To keep clubs from abusing this new tactic of evading FFP’s rules, UEFA made it so that loans-with-obligations-to-buy were treated fiscally the same way regular transfers were. This way UEFA could close that loophole and make sure that only, a) buying clubs that really were unsure of whether they wanted to keep a player after a loan, and b) selling clubs that had assumed the risk of a failed player returning to the parent club after a failed loan, could use this loan strategy.

Okay, so with all that out of the way, we can get back to the issue at hand. PSG wanted a phony “loan” for Mbappé so they could put that transfer and salary onto the following season’s books, when hopefully they’d have time to scheme together enough bloated sponsorship contracts to pass their FFP audit. Monaco were amenable to aiding PSG here out of their own desire to cash a €180 million check in exchange for a 18-year-old with only six great months of soccer behind him, but Monaco did not want to lose out on any potential loss of value should Mbappé fail at PSG or get injured or something like that. Thus they pushed for a “loan” that included an obligation to buy Mbappé at the end of it.

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The two clubs eventually settled on a middle ground: a loan with an option to buy, but a shady “option” that was for all intents and purposes an obligation. Reports say PSG will only be able to decline to exercise their option if the team gets relegated. Which, for a team that already outspends nearly the entire French league combined, is just about as likely as Leicester City winning the next 11 Premier League titles. Suffice it to say, this loan “option” is a sham, and UEFA shouldn’t let PSG get away with it.

Now, clubs spending tons of money on players feels icky to many, but there generally isn’t anything wrong with it. This sport generates a truly unbelievable amount of money, and it’s only right that the bulk of that goes to the players that have made soccer the biggest show on the planet. But when a club owned by a sovereign nation—and a morally reprehensible nation like Qatar, at that—which is untethered from the financial rules that constrain everyone else and can spend literally as much money as it wants, when it wants, then there is a serious problem. There probably isn’t another club in the world that could’ve come up with the cash needed to trigger Neymar’s release clause the way PSG did. There definitely isn’t any other club that could’ve floated the Neymar deal and this Mbappé one in the same window the way PSG have. PSG are playing a completely different game than anyone else, and it’s one that could undermine the very foundation of the sport.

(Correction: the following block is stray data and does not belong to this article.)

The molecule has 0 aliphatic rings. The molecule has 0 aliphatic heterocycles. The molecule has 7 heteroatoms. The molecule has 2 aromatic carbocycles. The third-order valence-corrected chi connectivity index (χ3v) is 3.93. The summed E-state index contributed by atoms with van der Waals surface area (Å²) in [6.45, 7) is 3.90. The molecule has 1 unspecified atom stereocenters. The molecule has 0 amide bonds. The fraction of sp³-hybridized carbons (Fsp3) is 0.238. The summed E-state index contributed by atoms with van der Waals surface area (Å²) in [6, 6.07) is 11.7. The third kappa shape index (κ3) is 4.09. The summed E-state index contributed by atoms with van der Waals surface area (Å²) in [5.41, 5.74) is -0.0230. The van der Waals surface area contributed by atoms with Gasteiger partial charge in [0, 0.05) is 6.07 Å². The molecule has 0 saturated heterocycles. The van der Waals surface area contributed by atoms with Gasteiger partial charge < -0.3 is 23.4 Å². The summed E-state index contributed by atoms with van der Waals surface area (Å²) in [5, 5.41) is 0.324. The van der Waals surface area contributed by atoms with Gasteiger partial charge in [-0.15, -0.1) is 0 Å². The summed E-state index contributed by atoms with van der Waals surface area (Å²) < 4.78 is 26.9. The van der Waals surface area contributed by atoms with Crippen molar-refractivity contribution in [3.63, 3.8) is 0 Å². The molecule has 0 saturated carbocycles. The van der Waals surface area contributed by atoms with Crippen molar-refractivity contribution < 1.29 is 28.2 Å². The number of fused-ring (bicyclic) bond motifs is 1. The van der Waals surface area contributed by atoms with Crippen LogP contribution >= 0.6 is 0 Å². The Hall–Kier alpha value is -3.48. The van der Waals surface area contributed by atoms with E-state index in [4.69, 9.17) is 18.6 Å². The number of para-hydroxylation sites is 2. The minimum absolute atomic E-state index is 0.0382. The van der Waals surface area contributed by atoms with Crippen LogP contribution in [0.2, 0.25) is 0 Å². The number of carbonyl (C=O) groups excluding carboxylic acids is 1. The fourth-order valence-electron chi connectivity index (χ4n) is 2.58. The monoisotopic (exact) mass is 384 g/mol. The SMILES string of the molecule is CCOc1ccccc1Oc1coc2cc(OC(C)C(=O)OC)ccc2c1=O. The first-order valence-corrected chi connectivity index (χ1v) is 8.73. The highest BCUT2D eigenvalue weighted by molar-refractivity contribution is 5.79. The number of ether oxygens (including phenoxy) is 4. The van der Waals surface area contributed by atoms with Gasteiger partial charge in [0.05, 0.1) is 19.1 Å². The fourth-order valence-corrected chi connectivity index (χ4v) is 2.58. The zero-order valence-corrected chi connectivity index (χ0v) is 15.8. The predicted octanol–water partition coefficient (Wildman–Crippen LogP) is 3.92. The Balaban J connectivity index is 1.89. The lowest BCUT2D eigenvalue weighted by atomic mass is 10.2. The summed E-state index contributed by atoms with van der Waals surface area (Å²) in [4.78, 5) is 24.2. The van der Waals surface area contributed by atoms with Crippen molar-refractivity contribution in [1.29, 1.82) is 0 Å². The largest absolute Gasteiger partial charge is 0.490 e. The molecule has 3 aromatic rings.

We’ll see if this is a problem Financial Fair Play is equipped to handle and if UEFA has the guts to use the protective powers at its disposal, or if instead the powers that be will accept this phony “option” and believe the club when their books starting next season show a “renegotiated” shirt sponsor contract that has increased exponentially. UEFA has talked tough about the matter up to this point, but a look at the history of soccer bureaucrats would probably convince you that the Qatars of the world will eventually get their way.